Due to their very nature, the Olympic Games are often considered to belong to the people. With competitors from every corner of the world, the Olympics is a celebration of sport on a truly global scale.
But while the utopian dream is one of beauty, the reality is that the Olympics are massively commercialized with billions of dollars at stake. And when sums of that scale hang in the balance, corporations go all out to protect their interests.
Earlier this week we reported how the International Olympic Committee (IOC) has been sending takedown requests to Twitter after Periscope users streamed Olympic events online without permission. Now it appears that people much higher up the food chain have fallen foul of the strict licensing framework put in place by the IOC.
According to a report by Mexico’s Eluniversal, the Rio Organizing Committee has taken the decision to withdraw press credentials from Mexico’s National Commission of Physical Culture and Sports (Conade) following a copyright dispute.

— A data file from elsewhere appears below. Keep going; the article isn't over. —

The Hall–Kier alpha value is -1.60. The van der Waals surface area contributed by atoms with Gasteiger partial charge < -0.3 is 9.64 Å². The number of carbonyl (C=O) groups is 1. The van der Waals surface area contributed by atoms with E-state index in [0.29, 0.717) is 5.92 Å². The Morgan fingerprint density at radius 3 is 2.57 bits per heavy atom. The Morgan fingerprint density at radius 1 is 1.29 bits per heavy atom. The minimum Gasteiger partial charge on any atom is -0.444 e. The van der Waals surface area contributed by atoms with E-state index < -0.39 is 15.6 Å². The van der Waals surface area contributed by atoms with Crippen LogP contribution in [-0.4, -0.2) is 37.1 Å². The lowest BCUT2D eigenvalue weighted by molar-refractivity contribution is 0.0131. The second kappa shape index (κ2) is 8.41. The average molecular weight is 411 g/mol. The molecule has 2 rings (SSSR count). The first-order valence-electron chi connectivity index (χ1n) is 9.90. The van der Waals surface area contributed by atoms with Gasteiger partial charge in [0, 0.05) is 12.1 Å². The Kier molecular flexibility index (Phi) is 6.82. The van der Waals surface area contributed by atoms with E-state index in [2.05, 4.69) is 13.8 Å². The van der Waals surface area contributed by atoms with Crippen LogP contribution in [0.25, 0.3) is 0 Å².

The publication says that Conade violated licensing conditions put in place by the International Olympic Committee (IOC) after one of its members filmed the gymnast Alexa Moreno using a cellphone. The video was subsequently posted to social media.
According to the Committee, Conade failed to obtain the necessary rights to broadcast Olympic content, so in retaliation nine Conade members, who work for the Mexican government, had their press credentials taken away.
“The use of Olympic materials turned into animated graphic formats like GIF, GFY or WebM, as well as short video formats like Vine, are expressly forbidden,” a Committee statement reads.
While the Committee probably felt it needed to set an example, taking away the credentials of the Conade staff will be felt back home in Mexico. Conade is the arm of the Mexican government charged with promoting physical education and sport in the country. Before their punishment, they were also the conduit between the Games and their countrymen.
But while the Rio Organizing Committee punishes the whole of Mexico for the sharing of a single video, thousands of people are sharing recorded events at will on sites such as The Pirate Bay.
The real action, however, is taking place on the thousands of streaming sites currently in operation. In addition to web-browser based services, users of Kodi with the correct plug-ins have continuous access to live Olympic events, often in HD quality, no matter where they are in the world. Rio can do absolutely nothing about that.